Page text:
“plain” language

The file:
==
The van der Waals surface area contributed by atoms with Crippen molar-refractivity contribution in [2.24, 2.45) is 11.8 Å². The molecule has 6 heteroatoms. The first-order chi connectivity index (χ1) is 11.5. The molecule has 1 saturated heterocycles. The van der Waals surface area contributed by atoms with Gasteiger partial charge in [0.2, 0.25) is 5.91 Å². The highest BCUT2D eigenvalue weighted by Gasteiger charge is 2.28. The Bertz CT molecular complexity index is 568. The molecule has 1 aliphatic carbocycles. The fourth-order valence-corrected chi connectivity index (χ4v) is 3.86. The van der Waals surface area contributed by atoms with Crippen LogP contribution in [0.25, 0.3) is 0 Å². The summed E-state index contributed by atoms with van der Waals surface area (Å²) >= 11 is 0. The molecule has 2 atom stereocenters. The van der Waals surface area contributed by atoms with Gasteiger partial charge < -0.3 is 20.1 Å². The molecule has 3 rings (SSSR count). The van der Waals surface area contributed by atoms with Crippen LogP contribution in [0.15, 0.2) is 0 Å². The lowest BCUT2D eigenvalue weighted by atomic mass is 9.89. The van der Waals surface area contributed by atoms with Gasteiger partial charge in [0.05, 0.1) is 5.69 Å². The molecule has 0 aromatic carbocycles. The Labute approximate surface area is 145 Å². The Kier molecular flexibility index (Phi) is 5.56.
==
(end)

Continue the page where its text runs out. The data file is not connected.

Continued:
. It is in that context that I find George Marsh's nineteenth-century note about lexicographers illuminating: "Lexicographers are under a constant temptation to save themselves labour by building on the foundation of their predecessors, and to study dictionaries, not literature. They thus acquire the habit of regarding words as completely significant individuals, and they are  prone to multiply descriptions, to make distinctions where no difference exists, and especially to ascribe to single vocables meanings which belong, either to entire  phraseological combinations, grammatical agglutinations, so to speak, or to a different member of a phrase from that to which they assign them. Hence their definitions are too diffuse, and often so much embarrassed by conditions and qualifications to smother the radical idea of the word altogether, or to confine it to a special sense which it only accidentally possesses, instead of giving it a general expression, which admits of the  protean variety of shade and extension, that, in cultivated languages, belongs to almost all words, except names of visible objects, and mere terms of art whose signification is not organically developed from the root, but arbitrarily and conventionally imposed on it... "It is futile to attempt to make that absolute which is, in its nature, relative and conditional, to formulate that which in itself does not constitute an individual and complete idea, to make technical definition a mouthpiece for words which ought to be allowed to speak for themselves by exemplification, and to petrify them into a rigidity of form irreconcilable with that play of feature which is so essential to life-like expressiveness. Dictionary-definitions, considered as a means of philological instruction, are as inferior to miscellaneous reading as a horisiccus to a botanical garden. Words...exert their living powers, and give utterance to sentiment and meaning, only in